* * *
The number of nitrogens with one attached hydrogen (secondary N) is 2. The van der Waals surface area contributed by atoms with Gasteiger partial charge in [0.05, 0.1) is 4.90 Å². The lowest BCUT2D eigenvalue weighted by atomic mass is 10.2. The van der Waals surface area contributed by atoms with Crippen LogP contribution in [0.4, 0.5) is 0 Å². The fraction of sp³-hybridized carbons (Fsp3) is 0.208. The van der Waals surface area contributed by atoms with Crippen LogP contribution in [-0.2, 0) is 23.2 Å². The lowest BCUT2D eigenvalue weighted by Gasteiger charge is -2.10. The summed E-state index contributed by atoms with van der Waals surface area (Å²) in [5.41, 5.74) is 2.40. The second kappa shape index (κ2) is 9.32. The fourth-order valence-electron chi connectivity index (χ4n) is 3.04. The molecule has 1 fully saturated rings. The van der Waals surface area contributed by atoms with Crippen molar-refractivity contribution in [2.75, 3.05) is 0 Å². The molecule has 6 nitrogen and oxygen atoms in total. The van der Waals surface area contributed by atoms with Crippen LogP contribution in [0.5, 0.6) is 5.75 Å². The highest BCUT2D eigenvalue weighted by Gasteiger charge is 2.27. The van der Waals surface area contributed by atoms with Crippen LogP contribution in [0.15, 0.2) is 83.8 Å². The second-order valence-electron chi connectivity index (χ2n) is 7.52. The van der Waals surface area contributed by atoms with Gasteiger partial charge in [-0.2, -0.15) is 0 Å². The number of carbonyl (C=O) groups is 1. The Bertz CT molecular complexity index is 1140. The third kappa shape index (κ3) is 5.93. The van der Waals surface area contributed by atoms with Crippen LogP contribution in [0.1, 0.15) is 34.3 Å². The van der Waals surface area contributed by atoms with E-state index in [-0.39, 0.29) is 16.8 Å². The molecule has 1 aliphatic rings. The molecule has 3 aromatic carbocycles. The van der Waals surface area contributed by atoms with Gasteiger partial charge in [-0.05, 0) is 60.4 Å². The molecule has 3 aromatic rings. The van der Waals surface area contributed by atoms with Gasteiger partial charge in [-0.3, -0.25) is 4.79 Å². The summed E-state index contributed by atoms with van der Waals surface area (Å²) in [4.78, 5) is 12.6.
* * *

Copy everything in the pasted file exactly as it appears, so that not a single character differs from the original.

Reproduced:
The number of nitrogens with one attached hydrogen (secondary N) is 2. The van der Waals surface area contributed by atoms with Gasteiger partial charge in [0.05, 0.1) is 4.90 Å². The lowest BCUT2D eigenvalue weighted by atomic mass is 10.2. The van der Waals surface area contributed by atoms with Crippen LogP contribution in [0.4, 0.5) is 0 Å². The fraction of sp³-hybridized carbons (Fsp3) is 0.208. The van der Waals surface area contributed by atoms with Crippen LogP contribution in [-0.2, 0) is 23.2 Å². The lowest BCUT2D eigenvalue weighted by Gasteiger charge is -2.10. The summed E-state index contributed by atoms with van der Waals surface area (Å²) in [5.41, 5.74) is 2.40. The second kappa shape index (κ2) is 9.32. The fourth-order valence-electron chi connectivity index (χ4n) is 3.04. The molecule has 1 fully saturated rings. The van der Waals surface area contributed by atoms with Crippen molar-refractivity contribution in [2.75, 3.05) is 0 Å². The molecule has 6 nitrogen and oxygen atoms in total. The van der Waals surface area contributed by atoms with Crippen LogP contribution in [0.5, 0.6) is 5.75 Å². The highest BCUT2D eigenvalue weighted by Gasteiger charge is 2.27. The van der Waals surface area contributed by atoms with Crippen LogP contribution in [0.15, 0.2) is 83.8 Å². The second-order valence-electron chi connectivity index (χ2n) is 7.52. The van der Waals surface area contributed by atoms with Gasteiger partial charge in [-0.2, -0.15) is 0 Å². The number of carbonyl (C=O) groups is 1. The Bertz CT molecular complexity index is 1140. The third kappa shape index (κ3) is 5.93. The van der Waals surface area contributed by atoms with Crippen LogP contribution in [0.1, 0.15) is 34.3 Å². The van der Waals surface area contributed by atoms with E-state index in [-0.39, 0.29) is 16.8 Å². The molecule has 1 aliphatic rings. The molecule has 3 aromatic carbocycles. The van der Waals surface area contributed by atoms with Gasteiger partial charge in [-0.05, 0) is 60.4 Å². The molecule has 3 aromatic rings. The van der Waals surface area contributed by atoms with Gasteiger partial charge in [-0.3, -0.25) is 4.79 Å². The summed E-state index contributed by atoms with van der Waals surface area (Å²) in [4.78, 5) is 12.6.